Seminarian Derek Saldanha (pictured) spent his summer at Bishop Grady Villas in St. Cloud, which supports adults with disabilities. He said he was helping a visually impaired resident arrive at her destination when he felt God’s true presence.
“I felt the Lord telling me that just as these residents are willing to let me lead them, so must I be willing to let the Lord lead me,” Saldanha said, “I have received from the residents much more than I could give them. God’s love is at work in a powerful way at Bishop Grady Villas and this made each day a blessing. The love and affection that I received from the residents are priceless.”
Saldanha not only assisted in the Adult Day Training (ADT) class, teaching residents basic skills such as math, reading, hygiene and interview skills, but he and fellow seminarian Matthew Hawkins, also a second year seminarian, took residents to St. Thomas of Aquinas Catholic Church for the daily celebration of Mass and prayed the rosary with them every evening after dinner.
Throughout the summer months, seminarians from the Diocese of Orlando had the opportunity to grow in God’s love and grace by serving the community. Whether they assisted at a parish or participated in a mission trip in the Dominican Republic, the men embraced their call to minister to their brothers and sisters in Christ as they continued their journey to the priesthood.
“Summer internships and assignments are very important for the seminarians because they offer the experiences these men will have as a future diocesan priest,” said Father Jorge Torres, director of the Diocese of Orlando Office of Vocations.
Each seminarian experiences a mix of parish-based and non-parish-based internships that include ministering to the residents of Bishop Grady Villas, serving in a hospital setting, and carving out time for spiritual reflection and faith formation .
Adam Marchese, a third year seminarian at St. John Vianney College Seminary, immersed himself in parish life, serving at Ascension Catholic Church in Melbourne, where he was active in several ministries including the youth group, Knights of Columbus, the Thrift Store, Ascension Social Concerns and the Ministry of the Sick.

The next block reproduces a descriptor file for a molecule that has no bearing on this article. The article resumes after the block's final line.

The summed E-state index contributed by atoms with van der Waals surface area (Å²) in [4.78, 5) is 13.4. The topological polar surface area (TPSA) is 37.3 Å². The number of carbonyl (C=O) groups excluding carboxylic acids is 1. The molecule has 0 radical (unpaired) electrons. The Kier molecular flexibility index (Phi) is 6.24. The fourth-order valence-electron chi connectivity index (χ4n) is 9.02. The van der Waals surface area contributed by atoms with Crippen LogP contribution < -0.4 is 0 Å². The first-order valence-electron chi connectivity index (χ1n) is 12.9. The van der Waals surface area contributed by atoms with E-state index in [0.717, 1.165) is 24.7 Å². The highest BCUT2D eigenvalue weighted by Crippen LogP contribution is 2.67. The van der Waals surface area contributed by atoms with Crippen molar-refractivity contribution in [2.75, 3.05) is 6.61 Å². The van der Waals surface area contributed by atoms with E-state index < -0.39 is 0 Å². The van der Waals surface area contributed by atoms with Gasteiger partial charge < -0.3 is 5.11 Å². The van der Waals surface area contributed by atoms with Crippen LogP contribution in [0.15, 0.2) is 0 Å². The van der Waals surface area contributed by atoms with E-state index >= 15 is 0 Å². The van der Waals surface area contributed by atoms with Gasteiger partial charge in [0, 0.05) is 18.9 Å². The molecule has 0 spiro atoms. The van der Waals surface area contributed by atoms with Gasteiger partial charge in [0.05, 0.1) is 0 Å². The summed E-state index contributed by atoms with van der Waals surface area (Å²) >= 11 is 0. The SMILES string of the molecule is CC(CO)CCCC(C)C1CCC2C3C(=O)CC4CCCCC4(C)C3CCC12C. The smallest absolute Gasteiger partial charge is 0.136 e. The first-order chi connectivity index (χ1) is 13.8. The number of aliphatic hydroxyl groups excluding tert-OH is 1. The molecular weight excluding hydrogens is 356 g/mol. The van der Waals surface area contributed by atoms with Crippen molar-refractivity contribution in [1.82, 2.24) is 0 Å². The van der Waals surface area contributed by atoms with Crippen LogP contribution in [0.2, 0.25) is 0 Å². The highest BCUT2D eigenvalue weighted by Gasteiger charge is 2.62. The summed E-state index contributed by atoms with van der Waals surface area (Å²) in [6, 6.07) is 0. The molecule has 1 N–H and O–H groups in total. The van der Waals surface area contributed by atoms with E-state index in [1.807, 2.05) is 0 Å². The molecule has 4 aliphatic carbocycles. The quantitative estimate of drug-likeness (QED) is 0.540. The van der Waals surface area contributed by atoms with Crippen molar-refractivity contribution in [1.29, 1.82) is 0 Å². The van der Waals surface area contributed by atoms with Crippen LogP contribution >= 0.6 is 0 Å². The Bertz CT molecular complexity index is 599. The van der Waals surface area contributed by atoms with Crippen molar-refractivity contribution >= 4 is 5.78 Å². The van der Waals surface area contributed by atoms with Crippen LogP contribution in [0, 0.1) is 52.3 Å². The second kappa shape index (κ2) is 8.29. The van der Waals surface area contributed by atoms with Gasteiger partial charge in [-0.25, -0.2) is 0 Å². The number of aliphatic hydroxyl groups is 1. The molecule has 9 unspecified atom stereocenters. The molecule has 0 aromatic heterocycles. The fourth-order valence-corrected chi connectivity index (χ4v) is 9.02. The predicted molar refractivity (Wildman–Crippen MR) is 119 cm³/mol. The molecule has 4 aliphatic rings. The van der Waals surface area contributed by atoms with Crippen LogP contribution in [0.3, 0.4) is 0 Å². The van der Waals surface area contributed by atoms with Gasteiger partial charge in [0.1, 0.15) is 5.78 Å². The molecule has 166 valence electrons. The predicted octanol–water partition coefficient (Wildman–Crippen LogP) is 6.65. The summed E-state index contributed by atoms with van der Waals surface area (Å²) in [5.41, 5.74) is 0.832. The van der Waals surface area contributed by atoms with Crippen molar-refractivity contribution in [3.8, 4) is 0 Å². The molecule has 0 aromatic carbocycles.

Pictured right: Matthew Hawkins talks to the Bishop Grady Villas residents.
“Seminary is a lot of studying and sometimes we feel a disconnect from the ministry work that we love,” Marchese said. “At Ascension this summer, I was able to immerse myself with God’s people doing anything from spending time with the youth to feeding the homeless or visiting parishioners in the hospital. Working at the parish also gives me a renewed sense of faith in the Church. To not see the good that happens is to be blind.”
Marchese said the summer was filled with memorable moments and encounters, but it was the youth of the parish that had the greatest impact on him. After returning from the summer Steubenville Florida trip, Marchese was talking to Mark Kniepmann, Ascension’s youth minister, commenting about some of the teens and their knowledge of the faith. As it turns out, the youth were not even Catholic ‑-yet! It turns out the youth are in the process of becoming Catholic.
“Their friends had invited them, and they fell in love with the Church and decided to become Catholic,” Marchese said. “The biggest trend I saw at Ascension was that the youth were evangelizing the adults. The high schoolers were bringing their parents back to church. It doesn’t get any better than that.”